Q. So, who really can attach and get my SS disability funds? I have no other income at all. What laws from federal and CA state apply? Thanks.
Generally, no one. Social Security benefits are exempt from levy, garnishment, etc. from all creditors. The exceptions are that the Secretary of the Treasury may make levies for the collection of delinquent Federal taxes and under certain circumstances delinquent child support payments, and likewise individuals may enforce a child support or alimony obligation. The Social Security website has the relevant law available HERE.
Q. FTB says they can take any funds if it has been on deposit for more that 2 months. (By the way, the bank received notice before the account had even existed for 2 months).
This simply isn't true. What the creditor may be referring to is the two month "look-back" period, but it is not what they are telling you. Your bank is required to protect up to two months of these benefits that are directly deposited into your account - rather than simply freeze the entire account to investigate the levy or garnishment order they receive, which is what they typically did before.
The bank's responsibility is to review the account to determine whether a benefit payment was deposited, then calculate and establish the protected amount for the account (which may be the entire account balance, if the entire amount is a social security benefit). Then, the bank must notify both parties of the amount protected.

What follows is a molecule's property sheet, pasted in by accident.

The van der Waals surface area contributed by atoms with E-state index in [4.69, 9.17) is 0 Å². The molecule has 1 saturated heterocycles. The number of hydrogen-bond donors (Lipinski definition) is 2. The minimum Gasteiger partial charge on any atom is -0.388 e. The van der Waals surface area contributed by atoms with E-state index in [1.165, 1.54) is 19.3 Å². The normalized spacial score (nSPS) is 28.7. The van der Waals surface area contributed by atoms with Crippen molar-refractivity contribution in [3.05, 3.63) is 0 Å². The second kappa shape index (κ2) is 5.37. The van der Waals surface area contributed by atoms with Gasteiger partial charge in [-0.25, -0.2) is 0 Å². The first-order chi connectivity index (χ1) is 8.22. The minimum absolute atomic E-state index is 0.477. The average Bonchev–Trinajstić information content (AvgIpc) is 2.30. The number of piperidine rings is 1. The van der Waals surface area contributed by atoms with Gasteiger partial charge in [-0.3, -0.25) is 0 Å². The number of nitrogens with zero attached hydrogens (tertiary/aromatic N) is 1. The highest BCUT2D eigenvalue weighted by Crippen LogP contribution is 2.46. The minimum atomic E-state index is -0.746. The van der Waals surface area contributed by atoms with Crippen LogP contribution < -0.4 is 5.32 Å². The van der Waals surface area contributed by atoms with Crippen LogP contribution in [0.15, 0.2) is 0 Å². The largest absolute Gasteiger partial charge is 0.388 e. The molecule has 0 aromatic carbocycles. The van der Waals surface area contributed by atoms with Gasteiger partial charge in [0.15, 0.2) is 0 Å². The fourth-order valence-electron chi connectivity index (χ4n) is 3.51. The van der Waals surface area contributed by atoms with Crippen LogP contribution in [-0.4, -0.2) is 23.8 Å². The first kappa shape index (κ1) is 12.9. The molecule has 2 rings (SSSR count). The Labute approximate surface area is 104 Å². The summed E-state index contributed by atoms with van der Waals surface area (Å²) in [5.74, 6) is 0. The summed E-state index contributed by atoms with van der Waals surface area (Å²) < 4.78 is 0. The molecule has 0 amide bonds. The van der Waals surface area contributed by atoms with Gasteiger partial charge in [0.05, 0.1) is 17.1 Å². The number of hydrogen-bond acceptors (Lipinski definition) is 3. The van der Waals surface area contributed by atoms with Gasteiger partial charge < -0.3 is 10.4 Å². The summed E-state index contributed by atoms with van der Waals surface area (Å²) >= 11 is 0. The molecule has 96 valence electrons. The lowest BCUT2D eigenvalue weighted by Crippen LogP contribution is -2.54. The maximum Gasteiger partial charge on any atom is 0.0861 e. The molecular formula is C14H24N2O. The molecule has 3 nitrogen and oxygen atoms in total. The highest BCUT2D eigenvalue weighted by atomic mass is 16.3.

This protected amount, calculated and established by the bank, is considered to be exempt from levy or garnishment under the law. In some cases, this automatic protection doesn't occur, such as when the federal benefits were deposited more than two months before the bank received the order. For any funds in an account in excess of the protected amount, the bank will proceed with its customary procedures for handling a garnishment order, including the freezing of funds.
However, this DOES NOT mean that the creditor will be given the money or can just take those funds because they are frozen. The money would still be exempt from levy or garnishment, but you may have to tell the court or your creditor that you think money in your bank account is exempt. And if they take the funds anyway, then you may have to contact a local attorney to take action against them to get that money back. And if you have to sue, you may be entitled to costs, expenses and attorney's fees as well. Some banks will supply you with the contact information for a local free attorney or legal aid service, but you can also find one near you at the Legal Services Corporation website HERE. Lastly, to avoid these kinds of problems, another way to protect federal benefits is to use the Direct Express card. Direct Express is a prepaid debit card on which federal payments, including Social Security, can be deposited. Benefits paid this way cannot be frozen or garnished unless they fit the above noted exceptions (e.g. child support or alimony).